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World War 2 section, Devoran War Memorial Photo: Mark Norris

Remembered on the Devoran Village war memorial and also the Plymouth Naval War Memorial to those lost at sea.

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Chief Stoker W.A. Head’s name on the Plymouth War Memorial. (Image: Mark Norris, 2013)

Read more about William Head, his wife WI stalwart Marion Head (later Rowe) and family at: https://devoranwarmemorial.wordpress.com/2013/08/06/devoran-second-world-war-casualties-a-to-r/

Only 2 of 238 of HMS Matabele’s crew survived the freezing waters. Often convoy ships and their escorts were unable to return and search for the missing.

In January 1942 she formed the screen, with Somali, for the cruiser Trinidad on Convoy PQ-8 from Iceland to Murmansk. The convoy departed on 11 January, and came under torpedo attack on 16 January.

On 17 January Matabele was hit by a torpedo from the German submarine U-454 and sank almost immediately. Only two out her complement of 238 survived. Many who were able to leave the stricken ship succumbed in the ice-cold water before rescue was possible. The two survivors were picked up by the minesweeper Harrier. (Wikipedia entry HMS Matabele).

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HMS Matabele F26/G26 (Wikipedia / Royal Navy image source public domain) Some of the Carley float life rafts  that were frozen fast can be seen midships. 

https://en.m.wikipedia.org/wiki/HMS_Matabele_(F26)

William Head’s name features amongst the crew and casualty list for HMS Matabele on uboat.net  (based on The Times Casualty List,  9 March 1942.)

http://www.uboat.net/allies/merchants/crews/person/15190.html based on his CWGC entry.

http://www.uboat.net/allies/merchants/crews/ship1257.html

Read their names so that they are not forgotten.

Arctic Convoy PQ8 and HMS Matabele

For more about the otherwise successful Convoy PQ8 (1 merchant ship SS Harmatris damaged, 1 escort HMS Matabele lost), read Arctic Convoy PQ8: The Story of Capt Robert Brundle and the SS Harmatris by Michael Wadsworth (Pen and Sword, 2009).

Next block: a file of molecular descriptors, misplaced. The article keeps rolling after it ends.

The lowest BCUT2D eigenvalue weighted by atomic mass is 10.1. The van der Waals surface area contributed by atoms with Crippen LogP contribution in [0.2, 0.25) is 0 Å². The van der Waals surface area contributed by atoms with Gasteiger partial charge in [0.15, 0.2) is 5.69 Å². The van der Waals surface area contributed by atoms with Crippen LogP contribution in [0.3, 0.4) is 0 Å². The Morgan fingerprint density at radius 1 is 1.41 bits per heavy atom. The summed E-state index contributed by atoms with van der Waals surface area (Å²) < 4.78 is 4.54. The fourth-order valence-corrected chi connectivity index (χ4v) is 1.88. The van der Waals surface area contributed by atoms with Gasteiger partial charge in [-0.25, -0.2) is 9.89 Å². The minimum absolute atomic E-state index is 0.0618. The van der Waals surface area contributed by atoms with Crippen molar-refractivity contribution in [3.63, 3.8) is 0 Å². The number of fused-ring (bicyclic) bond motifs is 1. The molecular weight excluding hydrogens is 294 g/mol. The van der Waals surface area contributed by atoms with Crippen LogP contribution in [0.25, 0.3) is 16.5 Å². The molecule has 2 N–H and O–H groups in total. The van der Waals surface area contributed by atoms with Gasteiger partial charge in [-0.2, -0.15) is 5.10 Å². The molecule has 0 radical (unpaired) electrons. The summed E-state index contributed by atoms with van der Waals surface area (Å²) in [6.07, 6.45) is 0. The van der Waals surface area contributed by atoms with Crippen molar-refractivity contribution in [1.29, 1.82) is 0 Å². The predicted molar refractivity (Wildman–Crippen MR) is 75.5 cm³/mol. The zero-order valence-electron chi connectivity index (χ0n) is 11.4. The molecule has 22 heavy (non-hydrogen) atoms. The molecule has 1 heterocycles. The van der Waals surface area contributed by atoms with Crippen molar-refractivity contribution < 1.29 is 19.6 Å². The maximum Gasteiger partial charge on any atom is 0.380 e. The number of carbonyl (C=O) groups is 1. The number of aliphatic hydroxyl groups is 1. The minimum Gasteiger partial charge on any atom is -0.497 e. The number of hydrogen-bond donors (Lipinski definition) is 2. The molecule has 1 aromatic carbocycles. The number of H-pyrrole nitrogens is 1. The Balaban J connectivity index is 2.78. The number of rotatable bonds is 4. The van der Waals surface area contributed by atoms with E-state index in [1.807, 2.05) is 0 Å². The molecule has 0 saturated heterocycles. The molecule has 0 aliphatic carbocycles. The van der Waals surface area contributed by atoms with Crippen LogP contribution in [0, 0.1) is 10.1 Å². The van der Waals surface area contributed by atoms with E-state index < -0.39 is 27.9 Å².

https://en.m.wikipedia.org/wiki/Convoy_PQ_8

At 22.21 hours on 17 January 1942 HMS Matabele (G 26) (Cdr A.C. Stanford, DSC, RN), escorting convoy PQ-8, was hit by one torpedo from U-454 in the stern, which caused her magazines to blow up and the ship sank within two minutes off Kola Inlet. The survivors were unable to release the Carley floats because they were frozen in their lashings and had to jump overboard. Some of them were killed when the depth charges of the sinking destroyer detonated, but the most died of hypothermia in the icy water before they could be rescued.

Only two of the four men picked up by HMS Harrier (J 71) survived.

The U-boat had reported an earlier hit on a destroyer at 18.54 hours and a previous shot that missed. All attacks were probably against the same destroyer. (Source Uboat.net entry, HMS Matabele).

http://www.naval-history.net/xGM-Chrono-10DD-34Tribal-Matabele.htm

http://www.bbc.co.uk/history/ww2peopleswar/stories/88/a2737488.shtml is a personal testimonial from a crew of one of the fellow Convoy PQ8 ships.

http://www.halcyon-class.co.uk/harrier/harrier_1942.htm has accounts from sailors who picked up the two survivors Bill Burras and Ernie Higgins. One source quoted suggests that about 60 crew made it off the HMS Matabele alive, despite the explosions and ship sinking in a couple of minutes but died in the freezing sea.

Remembering the crew and families of HMS Matabele and the men of the Russian / Arctic Convoys, 75 years on from 17 January 1942.

Several more of the crew casualties were from Plymouth and Devon, Devonport being the ship’s manning port, and some from Cornwall such as Albert Victor Brown of Mullion, Edward Lyndon Curnow of Goldsithney, William Doidge of Trerulefoot, Leading Stoker Leslie Oliver of Polperro, Leading Telegraphist Douglas Roscorla of Newlyn, Delmore Truran of Porthleve and Albert Wade of Lerryn. All West Country men whom Chief Stoker William Head might have known well.

Remembering also the supportive wartime villagers  of Devoran who looked after the grieving families of Devoran’s wartime casulaties. 

Blogposted by Mark Norris on behalf of Devoran War Memorial project, 17 January 2017.